As a teenager she was bullied and called “cow” and “zebra.”
Given Winnie Harlow’s childhood, no one would have imagined she would rise to the top of the fashion industry. Born Chantelle Brown-Young in Toronto, Harlow was diagnosed with vitiligo at the age of 4. Vitiligo causes the loss of skin pigmentation in blotches as the result of the death of cells that produce melanin. The discoloration often begins on areas exposed to the sun and then slowly progresses throughout the body. In school, Harlow was mercilessly bullied for her disorder. Her classmates taunted her with names like “zebra” and “cow.” “The bullying was so bad that I was forced to drop out and be homeschooled,” Harlow recalls.
Dropping out of high school would become a blessing in disguise for Harlow. She says it “was possibly the best thing that could have happened, because I found a rejuvenated sense of self. I learned to love who I am despite what anyone would say about or to me. This gave me the courage to really stand up to anyone or any obstacle in my life.”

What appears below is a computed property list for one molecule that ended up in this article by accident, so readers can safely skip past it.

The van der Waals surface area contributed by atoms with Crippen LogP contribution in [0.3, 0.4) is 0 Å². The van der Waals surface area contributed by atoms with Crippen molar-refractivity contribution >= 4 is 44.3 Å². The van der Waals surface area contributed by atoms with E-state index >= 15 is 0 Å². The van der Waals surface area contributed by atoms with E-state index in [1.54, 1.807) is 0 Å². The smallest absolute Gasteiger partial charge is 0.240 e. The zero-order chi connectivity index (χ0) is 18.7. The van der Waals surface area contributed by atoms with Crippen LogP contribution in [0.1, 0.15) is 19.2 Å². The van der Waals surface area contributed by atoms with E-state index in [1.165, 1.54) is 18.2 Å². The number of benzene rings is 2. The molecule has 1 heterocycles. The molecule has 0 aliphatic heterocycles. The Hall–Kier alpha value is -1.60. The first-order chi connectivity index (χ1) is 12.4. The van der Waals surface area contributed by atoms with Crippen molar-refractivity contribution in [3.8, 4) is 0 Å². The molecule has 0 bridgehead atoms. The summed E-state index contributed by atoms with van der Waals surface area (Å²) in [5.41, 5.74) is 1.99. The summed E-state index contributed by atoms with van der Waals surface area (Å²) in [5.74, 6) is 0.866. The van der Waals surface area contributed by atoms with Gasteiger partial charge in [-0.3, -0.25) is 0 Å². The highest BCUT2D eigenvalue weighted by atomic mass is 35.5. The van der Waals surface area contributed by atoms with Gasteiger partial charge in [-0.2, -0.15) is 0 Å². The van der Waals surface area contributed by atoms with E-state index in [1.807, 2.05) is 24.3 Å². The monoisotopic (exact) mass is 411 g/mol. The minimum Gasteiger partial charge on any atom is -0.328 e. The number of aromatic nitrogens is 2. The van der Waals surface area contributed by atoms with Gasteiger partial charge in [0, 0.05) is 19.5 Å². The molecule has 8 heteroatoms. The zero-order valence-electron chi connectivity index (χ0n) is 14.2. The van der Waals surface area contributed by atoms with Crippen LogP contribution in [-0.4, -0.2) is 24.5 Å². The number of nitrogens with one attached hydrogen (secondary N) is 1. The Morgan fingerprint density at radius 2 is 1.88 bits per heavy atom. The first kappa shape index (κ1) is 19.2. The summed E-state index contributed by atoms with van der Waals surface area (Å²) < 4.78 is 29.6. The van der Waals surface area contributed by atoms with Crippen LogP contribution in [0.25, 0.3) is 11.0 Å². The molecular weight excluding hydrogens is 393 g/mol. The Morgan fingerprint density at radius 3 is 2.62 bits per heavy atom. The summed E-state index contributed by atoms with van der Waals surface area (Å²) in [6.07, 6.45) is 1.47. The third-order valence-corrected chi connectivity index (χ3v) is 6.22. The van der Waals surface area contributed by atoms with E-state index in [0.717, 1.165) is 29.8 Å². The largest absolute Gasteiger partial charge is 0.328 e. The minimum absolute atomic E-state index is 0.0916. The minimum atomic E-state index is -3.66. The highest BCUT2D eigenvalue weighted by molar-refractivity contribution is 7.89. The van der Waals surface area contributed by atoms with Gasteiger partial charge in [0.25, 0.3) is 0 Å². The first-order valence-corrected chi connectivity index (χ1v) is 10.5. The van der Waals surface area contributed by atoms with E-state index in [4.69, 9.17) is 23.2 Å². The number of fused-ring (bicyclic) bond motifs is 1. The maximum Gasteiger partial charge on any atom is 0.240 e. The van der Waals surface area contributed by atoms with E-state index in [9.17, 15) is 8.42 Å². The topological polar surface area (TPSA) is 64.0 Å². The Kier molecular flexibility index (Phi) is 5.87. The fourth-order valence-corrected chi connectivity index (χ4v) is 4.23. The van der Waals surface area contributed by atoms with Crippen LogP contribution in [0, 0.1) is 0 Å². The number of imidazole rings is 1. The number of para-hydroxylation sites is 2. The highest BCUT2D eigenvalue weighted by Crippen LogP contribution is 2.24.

With her renewed sense of self-confidence she pursued a career in entertainment journalism, but after a chance meeting with a Toronto photographer, her interest turned to modeling. “She encouraged me to continue pushing. From there I started to build myself up by leveraging social media,” Harlow says.
When she learned that America’s Top Model was casting for its 21st cycle, she asked all of her Instagram followers to tag its host/executive producer, Tyra Banks, in their posts to draw attention to her photos. Soon after, she received a message from the show’s producers. “Initially I didn’t believe it, but I followed through and ended up being on the show for season 21,” Harlow says. “After Tyra gave me that opportunity it was my time.” America’s Top Model would introduce Harlow to an international audience and the fashion world at large. Although she came in sixth out of 14 contestants, her incredible photos and personality made a huge impression.
Today, Harlow is the face of Spanish fashion label Desigual and has done some recent shoots for Diesel and Vogue. Harlow sees her success as a way to change the fashion industry’s perception of beauty and to pave the way for others with nontraditional appearances. “I want to see different faces on the covers of magazines, the stars of movies, featured on billboards,” she says. “It’s time we open the market up and embrace people from all walks of life.”